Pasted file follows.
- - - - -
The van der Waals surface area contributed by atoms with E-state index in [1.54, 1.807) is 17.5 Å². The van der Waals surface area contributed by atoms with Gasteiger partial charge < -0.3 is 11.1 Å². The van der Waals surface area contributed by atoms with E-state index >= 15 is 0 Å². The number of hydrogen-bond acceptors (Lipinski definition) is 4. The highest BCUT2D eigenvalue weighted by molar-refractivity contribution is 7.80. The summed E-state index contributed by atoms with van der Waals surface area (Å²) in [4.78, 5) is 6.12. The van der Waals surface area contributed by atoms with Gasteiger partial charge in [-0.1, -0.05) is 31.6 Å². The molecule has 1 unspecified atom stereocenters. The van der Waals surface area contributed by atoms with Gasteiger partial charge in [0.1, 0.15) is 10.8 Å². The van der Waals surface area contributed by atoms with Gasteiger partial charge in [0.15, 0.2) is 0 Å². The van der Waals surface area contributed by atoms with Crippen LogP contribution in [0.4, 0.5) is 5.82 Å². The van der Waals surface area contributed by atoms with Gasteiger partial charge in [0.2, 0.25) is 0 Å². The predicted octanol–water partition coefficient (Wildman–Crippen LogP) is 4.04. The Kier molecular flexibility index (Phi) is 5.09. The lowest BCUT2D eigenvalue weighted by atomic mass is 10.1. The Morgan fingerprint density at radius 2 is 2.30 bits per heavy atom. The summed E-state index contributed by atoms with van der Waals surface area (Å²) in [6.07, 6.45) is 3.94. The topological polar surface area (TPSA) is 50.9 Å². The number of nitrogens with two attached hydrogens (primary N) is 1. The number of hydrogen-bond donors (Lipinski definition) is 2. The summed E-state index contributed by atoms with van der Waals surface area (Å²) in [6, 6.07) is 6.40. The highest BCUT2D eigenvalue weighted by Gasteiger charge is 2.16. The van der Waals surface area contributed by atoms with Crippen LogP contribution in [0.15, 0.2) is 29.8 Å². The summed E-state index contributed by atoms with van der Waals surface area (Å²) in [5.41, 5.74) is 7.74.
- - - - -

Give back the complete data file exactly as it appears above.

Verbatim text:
The van der Waals surface area contributed by atoms with E-state index in [1.54, 1.807) is 17.5 Å². The van der Waals surface area contributed by atoms with Gasteiger partial charge < -0.3 is 11.1 Å². The van der Waals surface area contributed by atoms with E-state index >= 15 is 0 Å². The number of hydrogen-bond acceptors (Lipinski definition) is 4. The highest BCUT2D eigenvalue weighted by molar-refractivity contribution is 7.80. The summed E-state index contributed by atoms with van der Waals surface area (Å²) in [4.78, 5) is 6.12. The van der Waals surface area contributed by atoms with Gasteiger partial charge in [-0.1, -0.05) is 31.6 Å². The molecule has 1 unspecified atom stereocenters. The van der Waals surface area contributed by atoms with Gasteiger partial charge in [0.1, 0.15) is 10.8 Å². The van der Waals surface area contributed by atoms with Gasteiger partial charge in [0.15, 0.2) is 0 Å². The van der Waals surface area contributed by atoms with Crippen LogP contribution in [0.4, 0.5) is 5.82 Å². The van der Waals surface area contributed by atoms with Gasteiger partial charge in [0.2, 0.25) is 0 Å². The predicted octanol–water partition coefficient (Wildman–Crippen LogP) is 4.04. The Kier molecular flexibility index (Phi) is 5.09. The lowest BCUT2D eigenvalue weighted by atomic mass is 10.1. The Morgan fingerprint density at radius 2 is 2.30 bits per heavy atom. The summed E-state index contributed by atoms with van der Waals surface area (Å²) in [6.07, 6.45) is 3.94. The topological polar surface area (TPSA) is 50.9 Å². The number of nitrogens with two attached hydrogens (primary N) is 1. The number of hydrogen-bond donors (Lipinski definition) is 2. The summed E-state index contributed by atoms with van der Waals surface area (Å²) in [6, 6.07) is 6.40. The highest BCUT2D eigenvalue weighted by Gasteiger charge is 2.16. The van der Waals surface area contributed by atoms with Crippen LogP contribution in [0.15, 0.2) is 29.8 Å². The summed E-state index contributed by atoms with van der Waals surface area (Å²) in [5.41, 5.74) is 7.74.